ACIT

Academic Consortium on International Trade

July 2000
Anti-Sweatshop
Letter
ACIT is a group of academic economists and lawyers who are specialized in international trade policy and international economic law. ACIT's purpose is to prepare and circulate policy statements and papers that deal with important, current issues of international trade policy. Writings by members of our group can be found through the following link:

ACIT Views

On this page we also post other items that may be of interest regarding international trade policy, including both other writings and other sites that provide information and opinions for and against "free trade."*

Other Views Other Sites Topics
Pro-Free-Trade Views
Neutral Views
Anti-Free-Trade Views
Official Views
Pro-Free-Trade Sites
Neutral Sites
Anti-Free-Trade Sites
Official Sites
Cancun Meeting / Doha Round
Labor Standards
Meltzer Commission
Offshoring/Outsourcing
Studies of Trade
Subsidies
Sweatshops

Miscellany
Feedback


*These include writings by scholars and other commentators that we think contribute usefully to debate on trade issues. But we also include other items, with which we may strongly disagree but that lay out views that need to be addressed. We also include links to a variety of other official and unofficial sites and documents regarding trade, for ease of access by ourselves and others. At the admitted risk of further polarizing the debate, we attempt to categorize these links in terms of their "pro" and "anti" free-trade orientation, which we take as shorthand for their attitudes toward a variety of aspects of international economic integration. We realize that many of these writers have nuanced views and would object to being pigeonholed in this way, but for ease of navigating this mass of material we think that this classification is useful nonetheless. (For several months here, we used the labels "pro-trade" and "anti-trade." In spite of our disclaimer, we received objections to the label "anti-trade" from some who felt that this mistakenly characterized their own views. The current terms, "pro-free-trade" and "anti-free-trade," are surely no less simplistic, but perhaps they distort the actual views on the two sides more equally.)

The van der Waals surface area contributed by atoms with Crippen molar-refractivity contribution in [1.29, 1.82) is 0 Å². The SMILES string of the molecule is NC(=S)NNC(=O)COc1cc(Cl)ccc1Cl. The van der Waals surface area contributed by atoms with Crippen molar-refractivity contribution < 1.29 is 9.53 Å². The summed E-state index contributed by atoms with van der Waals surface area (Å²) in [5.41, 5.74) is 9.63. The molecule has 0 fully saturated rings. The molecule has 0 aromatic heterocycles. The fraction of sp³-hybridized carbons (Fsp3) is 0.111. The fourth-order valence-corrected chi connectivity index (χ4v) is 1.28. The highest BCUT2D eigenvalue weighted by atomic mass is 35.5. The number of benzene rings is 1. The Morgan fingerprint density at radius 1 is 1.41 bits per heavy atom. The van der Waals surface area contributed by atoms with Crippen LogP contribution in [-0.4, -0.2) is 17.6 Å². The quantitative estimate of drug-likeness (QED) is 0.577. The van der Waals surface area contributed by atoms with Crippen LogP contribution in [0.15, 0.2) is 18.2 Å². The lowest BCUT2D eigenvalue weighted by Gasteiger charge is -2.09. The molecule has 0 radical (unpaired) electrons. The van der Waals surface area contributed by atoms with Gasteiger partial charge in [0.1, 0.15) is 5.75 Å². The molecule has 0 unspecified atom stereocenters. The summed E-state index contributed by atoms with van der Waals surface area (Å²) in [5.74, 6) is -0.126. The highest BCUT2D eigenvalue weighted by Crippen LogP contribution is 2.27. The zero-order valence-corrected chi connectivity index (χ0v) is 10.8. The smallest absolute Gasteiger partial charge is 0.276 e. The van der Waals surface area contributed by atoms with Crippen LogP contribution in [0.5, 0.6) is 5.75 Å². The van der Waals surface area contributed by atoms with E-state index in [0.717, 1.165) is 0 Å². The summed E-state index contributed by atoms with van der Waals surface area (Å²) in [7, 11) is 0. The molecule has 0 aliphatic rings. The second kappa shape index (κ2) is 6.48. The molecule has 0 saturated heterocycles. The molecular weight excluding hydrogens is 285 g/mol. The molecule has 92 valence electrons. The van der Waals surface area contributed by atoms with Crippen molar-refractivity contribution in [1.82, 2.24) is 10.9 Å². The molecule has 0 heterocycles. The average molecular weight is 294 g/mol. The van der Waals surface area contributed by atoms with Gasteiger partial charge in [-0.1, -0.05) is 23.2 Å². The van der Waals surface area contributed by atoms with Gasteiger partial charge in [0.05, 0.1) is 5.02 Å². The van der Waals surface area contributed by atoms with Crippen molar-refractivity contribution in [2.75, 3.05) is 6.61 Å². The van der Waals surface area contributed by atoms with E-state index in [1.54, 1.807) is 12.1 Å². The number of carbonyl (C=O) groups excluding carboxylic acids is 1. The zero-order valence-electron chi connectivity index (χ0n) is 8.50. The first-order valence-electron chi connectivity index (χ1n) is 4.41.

ACIT Steering Committee:


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